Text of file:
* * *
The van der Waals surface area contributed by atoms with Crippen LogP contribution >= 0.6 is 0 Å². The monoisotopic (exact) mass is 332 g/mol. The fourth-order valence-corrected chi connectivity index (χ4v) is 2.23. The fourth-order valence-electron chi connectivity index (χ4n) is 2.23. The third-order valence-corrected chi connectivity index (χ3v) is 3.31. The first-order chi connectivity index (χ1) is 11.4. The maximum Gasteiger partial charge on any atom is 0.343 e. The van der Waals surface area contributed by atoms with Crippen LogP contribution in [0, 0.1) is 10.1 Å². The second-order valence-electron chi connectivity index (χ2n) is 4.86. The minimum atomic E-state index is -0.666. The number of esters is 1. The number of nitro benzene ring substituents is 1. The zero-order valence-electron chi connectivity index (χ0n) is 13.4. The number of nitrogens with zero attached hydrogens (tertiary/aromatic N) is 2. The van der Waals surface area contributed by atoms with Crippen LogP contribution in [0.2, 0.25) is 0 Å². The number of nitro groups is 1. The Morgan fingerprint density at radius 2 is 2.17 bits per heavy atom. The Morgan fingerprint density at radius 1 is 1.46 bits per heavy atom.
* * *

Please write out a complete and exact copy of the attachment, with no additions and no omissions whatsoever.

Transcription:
The van der Waals surface area contributed by atoms with Crippen LogP contribution >= 0.6 is 0 Å². The monoisotopic (exact) mass is 332 g/mol. The fourth-order valence-corrected chi connectivity index (χ4v) is 2.23. The fourth-order valence-electron chi connectivity index (χ4n) is 2.23. The third-order valence-corrected chi connectivity index (χ3v) is 3.31. The first-order chi connectivity index (χ1) is 11.4. The maximum Gasteiger partial charge on any atom is 0.343 e. The van der Waals surface area contributed by atoms with Crippen LogP contribution in [0, 0.1) is 10.1 Å². The second-order valence-electron chi connectivity index (χ2n) is 4.86. The minimum atomic E-state index is -0.666. The number of esters is 1. The number of nitro benzene ring substituents is 1. The zero-order valence-electron chi connectivity index (χ0n) is 13.4. The number of nitrogens with zero attached hydrogens (tertiary/aromatic N) is 2. The van der Waals surface area contributed by atoms with Crippen LogP contribution in [0.2, 0.25) is 0 Å². The number of nitro groups is 1. The Morgan fingerprint density at radius 2 is 2.17 bits per heavy atom. The Morgan fingerprint density at radius 1 is 1.46 bits per heavy atom.